In accordance with relevant provisions in the WKCDA Ordinance, the preparation of the Development Plan had gone through an extensive public consultation process before it was agreed by the Town Planning Board for gazettal in early 2012 and approved by the Chief Executive in Council in early 2013. The building of the Hong Kong Palace Museum on a 10,000m2 site is a use that is always permitted under the approved Development Plan for the WKCD and its proposed gross floor area and building height do not exceed the restrictions of the relevant sub-zone on the Development Plan. Therefore, it does not require planning permission from the Town Planning Board and the related public consultation.
The Hong Kong Palace Museum is a very important project for WKCD, which itself is the largest ever cultural investment in Hong Kong. The Board is thankful to the Hong Kong Jockey Club Charities Trust for the $3.5 billion donation to support the Hong Kong Palace Museum project. The Board took the view that the Hong Kong Palace Museum should be designed by a local architect. Mr Rocco Yim has very good understanding of the vision of WKCD, and is recognised for his expertise on the design and execution of world class museum buildings, with both the Guangdong Museum and the Yunnan Provincial Museum designed by him winning The Hong Kong Institute of Architects Medal of the Year Outside Hong Kong and the First Prize Award, International Invited Competition. Mr Yim is also known to be an aficionado of Chinese arts. His contributions have not only won acknowledgement from his peers, but also helped enhance the position and reputation of Hong Kong’s architectural industry internationally. The Board therefore considered it justifiable to directly commission Rocco Design Architects as the designer for the project.
The Board was not in a position to disclose any information on the project before the formal signing of The Memorandum of Understanding on the establishment of the Hong Kong Palace Museum. Now that announcement has been made, the Board is keen to engage the public and stakeholders in taking forward the project and will shortly make known the timing and manner for such engagement.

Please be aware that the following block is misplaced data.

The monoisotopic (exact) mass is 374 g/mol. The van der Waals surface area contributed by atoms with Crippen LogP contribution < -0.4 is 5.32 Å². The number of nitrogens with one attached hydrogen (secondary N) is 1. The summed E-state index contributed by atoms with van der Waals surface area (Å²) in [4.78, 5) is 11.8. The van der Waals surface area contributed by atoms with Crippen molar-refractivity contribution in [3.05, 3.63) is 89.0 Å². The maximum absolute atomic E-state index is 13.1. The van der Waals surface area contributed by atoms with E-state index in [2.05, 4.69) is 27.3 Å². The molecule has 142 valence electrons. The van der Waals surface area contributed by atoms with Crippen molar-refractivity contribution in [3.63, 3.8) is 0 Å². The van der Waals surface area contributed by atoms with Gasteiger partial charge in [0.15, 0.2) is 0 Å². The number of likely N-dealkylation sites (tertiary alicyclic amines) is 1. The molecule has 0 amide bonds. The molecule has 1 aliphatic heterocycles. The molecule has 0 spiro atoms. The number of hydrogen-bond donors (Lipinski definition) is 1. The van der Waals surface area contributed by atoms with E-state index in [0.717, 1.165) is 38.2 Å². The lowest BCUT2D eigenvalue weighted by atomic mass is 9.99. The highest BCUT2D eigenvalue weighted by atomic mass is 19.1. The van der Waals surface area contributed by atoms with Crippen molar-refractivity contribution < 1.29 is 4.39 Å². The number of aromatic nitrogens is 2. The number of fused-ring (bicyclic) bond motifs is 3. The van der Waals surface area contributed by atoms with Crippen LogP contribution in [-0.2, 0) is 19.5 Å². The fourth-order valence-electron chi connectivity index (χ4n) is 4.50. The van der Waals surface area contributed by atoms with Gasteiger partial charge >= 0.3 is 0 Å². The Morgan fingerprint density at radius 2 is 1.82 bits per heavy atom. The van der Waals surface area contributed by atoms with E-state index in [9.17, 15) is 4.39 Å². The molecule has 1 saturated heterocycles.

The Board is aware that there have been some commentaries that suggest the decision not to proceed with the Mega Performance Venue (MPV) was in some way linked to the Hong Kong Palace Museum project. This is simply not true. WKCDA took careful account of all relevant factors, particularly the business viability and market environment when deciding not to proceed with the MPV. Other factors also included the Government’s public commitment to press ahead with the 50 000-seat stadium (which is capable of being configured into performance venues of varying audience capacities) in the Kai Tak Sports Park project and the retention of the 12 500-seat Hong Kong Coliseum for sports and performance purposes.
In order to ensure that the review of the viability of the MPV was carried out in the most professional manner possible, the WKCDA appointed independent consultants to carry out a comprehensive review of the issues surrounding the establishment of the MPV in WKCD. After careful consideration of their report, the Board came to the conclusion that the original MPV was no longer a viable proposition, and instead the site in question should be designated for the development of a medium-sized, multi-purpose venue for exhibition, convention and performance purposes; or be considered for other alternative use. The decision taken by the Board in September 2016 regarding the future of the MPV was based only on the technical and business merits of the case. In actual fact, the Hong Kong Palace Museum makes use of only part of the MPV site. The remaining part is large enough to accommodate an Exhibition Centre suitable for multiple purposes.
Looking forward, the Board will continue to listen to all views and suggestions the community may have on the development of the WKCD and will do its best to provide a platform for the production and hosting of world class exhibitions, performances, and cultural events.
About West Kowloon Cultural District
Located on Hong Kong’s Victoria Harbour, the West Kowloon Cultural District is one of the largest cultural projects in the world. Its vision is to create a vibrant new cultural quarter for Hong Kong. With a complex of theatres, performance spaces, and M+, the West Kowloon Cultural District will produce and host world-class exhibitions, performances, and cultural events, as well as provide 23 hectares of public open space, including a two kilometre waterfront promenade.